This point is always scary, you can’t really make any changes once you cut the steeks so basically you hope for the best. You prepare the steeks (i like to crochet either side of the middle stitch) cut it open then work the edgings:

Thats it with just one more armhole to go, you can see my tubular bind off too, this is my favourite way now to finish off edgings, its stretchy and looks really professional.

Then you wash and board it and look at it a lot to decide whether you love it or hate it..! I think it’s just when you look at something so much when you are knitting it by the end you don’t know what to think, and when it’s your pattern there’s only yourself to blame for any issues. but luckily there were none and I did love it, even more so after seeing the professional photos for the annual taken by Susan Molloy:

So, that’s the story of the Roosty Tank top, knit during some of the worst part of 2021 in many ways. I’m proud of it, my first all-over Fair Isle design. You can find the pattern in the Shetland Wool Week 2021 Annual, always an excellent purchase if you are interested in Shetland and Shetland Knitting.

I hope this has been interesting in some way, thanks for all the kind comments as always – I appreciate it so much. Speak soon. x

13 thoughts on “roosty

  1. An enjoyable insight into the design process, thank you! I ordered the annual pretty much as soon as I saw this design when it first went up for preorder. This couldn’t be a more perfect pattern for me. I love the colours (I actually came home from my LYS with most of them before seeing the design! ) and hate knitting sleeves! I’ve been waiting patiently for my copy of the annual to arrive at my LYS and then I’ll be buying the yarn before sending the lot off to Santa as a Christmas gift from my family. I’ll be the one sat knitting in the corner on Christmas Day 😂

  2. Thank you so much! This was a fascinating read!
    Cheers, Joan

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  3. Hi Ella The description of your design process was fascinating, and the result is gorgeous: subtle colour scheme, uncluttered shape, and that terrific cropped look. I’ve now got an insight into a designer’s practice that makes me admire your work all the more. Best wishes Jennifer O’Brien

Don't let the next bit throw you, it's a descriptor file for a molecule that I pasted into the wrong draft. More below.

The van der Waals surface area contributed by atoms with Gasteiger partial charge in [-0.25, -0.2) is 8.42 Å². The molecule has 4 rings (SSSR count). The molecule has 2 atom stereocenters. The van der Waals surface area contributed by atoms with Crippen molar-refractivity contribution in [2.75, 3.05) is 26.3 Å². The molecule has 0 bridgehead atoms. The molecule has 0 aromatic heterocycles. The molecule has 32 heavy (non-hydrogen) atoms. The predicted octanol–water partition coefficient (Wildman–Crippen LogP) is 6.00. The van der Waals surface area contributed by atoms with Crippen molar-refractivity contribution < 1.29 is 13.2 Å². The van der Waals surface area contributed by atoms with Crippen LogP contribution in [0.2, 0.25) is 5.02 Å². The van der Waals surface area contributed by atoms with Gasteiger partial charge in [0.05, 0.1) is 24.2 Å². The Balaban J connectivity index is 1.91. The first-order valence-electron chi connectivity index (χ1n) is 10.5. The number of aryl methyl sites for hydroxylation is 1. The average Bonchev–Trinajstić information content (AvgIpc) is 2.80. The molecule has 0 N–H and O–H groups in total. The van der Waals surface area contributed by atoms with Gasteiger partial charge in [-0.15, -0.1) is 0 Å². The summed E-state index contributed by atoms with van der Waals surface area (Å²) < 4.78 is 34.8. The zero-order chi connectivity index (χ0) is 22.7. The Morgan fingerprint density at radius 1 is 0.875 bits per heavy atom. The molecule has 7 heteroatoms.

4. Bravo! Your design process has resonance with mine: colour choices, getting the motifs centred and aligned and not always doing as the commissioning editor asked (luckily Kirstie is very tolerant) and as luck would have it my stash has the colours but I might need more fc41 and a corrugated rib…V-neck? It will be my Christmas knitting (my present to myself is knitting time for me) Thank you for a beautiful pattern that I am looking forward to knitting xxxx

  5. I think I fell in love with this design as soon as I started seeing pictures in Shetland Wool Weeks instagram and had ordered the wool for it as soon as they sent out the email with pattern yarn notes. Your combination and balance of colours is always so gorgeous and your designs are definitely all the chefs kisses.

  6. Like you I’m not a great user of blues but this is fabulous and added to my t.b.k list. Your background to the process is fascinating and really highlights just how much effort goes into any design so thank you for sharing. My “Annual” arrived yesterday – such rich and interesting reading & brilliant photography. Well done All at SWW.

    1. I love this top so much! I just started knotting and wondering if you have a recommendation on how much positive ease should be allowed?

  7. This is absolutely my favorite design in the Annual – which came to my doorstep in Colorado yesterday! These happen to be my favorite colors, so will cast on as soon as I can and wear with great happiness!